Friday, February 15, 2008
Wednesday, January 30, 2008
As the viewer can immediately see these works almost exclusively focus on womanhood. If some of the compositions are in a semi-realistic mode, e.g. the portrait of a young woman engrossed with her physical being elsewhere, she is also seen seriously dreaming. These last works are more imaginatively inventive- for instance the 'Launching II’, 'Woman in Landscape II'. In several such works women are almost fliers - dragon flies of the upper air. At places the contrast between the traditional woman and the jean clad is suggested, perhaps pointing out at the present day living carried on, on different planes. "Mirror mirror on the wall, who is the fairest of them all, say something! If other compositions converge on sociological exploration, virtually speaking, still others may be intrinsically enjoyed, forgetting all else. Colours plus forms, when done consummately, very often make us put a work themes on the backburners! When we come back to subjects at all, we have already had our pay-off of delight. The artist has a number of
such works, in a wild, abandoned mood. .
Mr.Duttagupta is within his rights to tackle what he fancies but we, the viewers, pine only for sustenance for the eyes - both the outer one, as finally the inner one. He has a few such works. Life being difficult, he has the paucity of time to take his art to the inevitable next step, and the weeding out of the potentially good, from the
utterly thrilling. Artists need time, just more time. I wish him a bonanza of precisely that.
I will end by making a few reflections up asides on the artist's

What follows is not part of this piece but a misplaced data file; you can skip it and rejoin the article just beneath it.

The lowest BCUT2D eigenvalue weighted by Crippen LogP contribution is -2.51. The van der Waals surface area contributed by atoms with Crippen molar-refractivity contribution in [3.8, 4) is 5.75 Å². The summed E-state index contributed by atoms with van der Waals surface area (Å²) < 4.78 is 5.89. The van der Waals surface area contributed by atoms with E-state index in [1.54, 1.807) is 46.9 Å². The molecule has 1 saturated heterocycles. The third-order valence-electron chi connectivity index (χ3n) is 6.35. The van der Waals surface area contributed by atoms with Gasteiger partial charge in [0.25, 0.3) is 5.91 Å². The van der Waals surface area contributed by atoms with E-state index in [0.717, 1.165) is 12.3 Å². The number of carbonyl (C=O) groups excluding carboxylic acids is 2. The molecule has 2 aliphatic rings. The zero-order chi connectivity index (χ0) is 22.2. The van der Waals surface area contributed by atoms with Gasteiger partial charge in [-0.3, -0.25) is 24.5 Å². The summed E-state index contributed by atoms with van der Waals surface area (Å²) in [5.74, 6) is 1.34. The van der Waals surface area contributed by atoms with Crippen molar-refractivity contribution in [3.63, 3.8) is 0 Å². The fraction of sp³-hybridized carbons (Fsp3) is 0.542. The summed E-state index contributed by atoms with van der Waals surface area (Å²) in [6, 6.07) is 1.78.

preoccupation with eve, not that his work is a feminist tract. It represents in some ways what is a visual record of the processes of human consciousness raising itself. It appears as though these woman dreamers wish to tear down the walls that hem them in a crippling social system. They also mean to break. the male - female convent leading to mutual repression and exploitation. Here then is a kind of real sisterhood which is an interplay of multifarious reveries and year rings. A philosophy of liberation, may be celebrating the spirit and flesh of all womankind. This of course applies as well to Indian society, at moments crassly tradition bound.
I would myself, say that the real liberation of women will only come when all separations, both physical and psychological between humans are done away with by engaging the consciousness of women, as also the social order. That is, when love is seen as not mere passion but as comradeship (regardless of civil status, sex or country). Well, even as we enjoy certain of these works on the sensorial plane, they may set off larger matters, whether or not the artist intended them.